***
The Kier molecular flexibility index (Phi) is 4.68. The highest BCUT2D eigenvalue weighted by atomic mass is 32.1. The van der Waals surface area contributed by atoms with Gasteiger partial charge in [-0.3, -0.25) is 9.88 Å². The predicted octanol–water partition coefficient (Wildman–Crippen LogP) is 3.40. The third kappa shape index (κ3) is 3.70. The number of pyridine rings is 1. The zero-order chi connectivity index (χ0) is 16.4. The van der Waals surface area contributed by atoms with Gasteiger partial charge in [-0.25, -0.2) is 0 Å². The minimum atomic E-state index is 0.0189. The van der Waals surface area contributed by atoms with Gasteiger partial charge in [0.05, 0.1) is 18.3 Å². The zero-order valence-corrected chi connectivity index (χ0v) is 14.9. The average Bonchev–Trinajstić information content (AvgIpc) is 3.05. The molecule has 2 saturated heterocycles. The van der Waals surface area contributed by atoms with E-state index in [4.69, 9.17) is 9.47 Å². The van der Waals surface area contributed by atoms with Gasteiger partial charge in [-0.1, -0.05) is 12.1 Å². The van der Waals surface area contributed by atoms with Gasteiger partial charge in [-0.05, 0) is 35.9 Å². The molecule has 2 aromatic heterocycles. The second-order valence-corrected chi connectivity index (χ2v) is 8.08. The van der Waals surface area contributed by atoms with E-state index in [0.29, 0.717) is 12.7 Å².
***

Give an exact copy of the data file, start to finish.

The Kier molecular flexibility index (Phi) is 4.68. The highest BCUT2D eigenvalue weighted by atomic mass is 32.1. The van der Waals surface area contributed by atoms with Gasteiger partial charge in [-0.3, -0.25) is 9.88 Å². The predicted octanol–water partition coefficient (Wildman–Crippen LogP) is 3.40. The third kappa shape index (κ3) is 3.70. The number of pyridine rings is 1. The zero-order chi connectivity index (χ0) is 16.4. The van der Waals surface area contributed by atoms with Gasteiger partial charge in [-0.25, -0.2) is 0 Å². The minimum atomic E-state index is 0.0189. The van der Waals surface area contributed by atoms with Gasteiger partial charge in [0.05, 0.1) is 18.3 Å². The zero-order valence-corrected chi connectivity index (χ0v) is 14.9. The average Bonchev–Trinajstić information content (AvgIpc) is 3.05. The molecule has 2 saturated heterocycles. The van der Waals surface area contributed by atoms with E-state index in [4.69, 9.17) is 9.47 Å². The van der Waals surface area contributed by atoms with Gasteiger partial charge in [-0.1, -0.05) is 12.1 Å². The van der Waals surface area contributed by atoms with Gasteiger partial charge in [-0.05, 0) is 35.9 Å². The molecule has 2 aromatic heterocycles. The second-order valence-corrected chi connectivity index (χ2v) is 8.08. The van der Waals surface area contributed by atoms with E-state index in [0.29, 0.717) is 12.7 Å².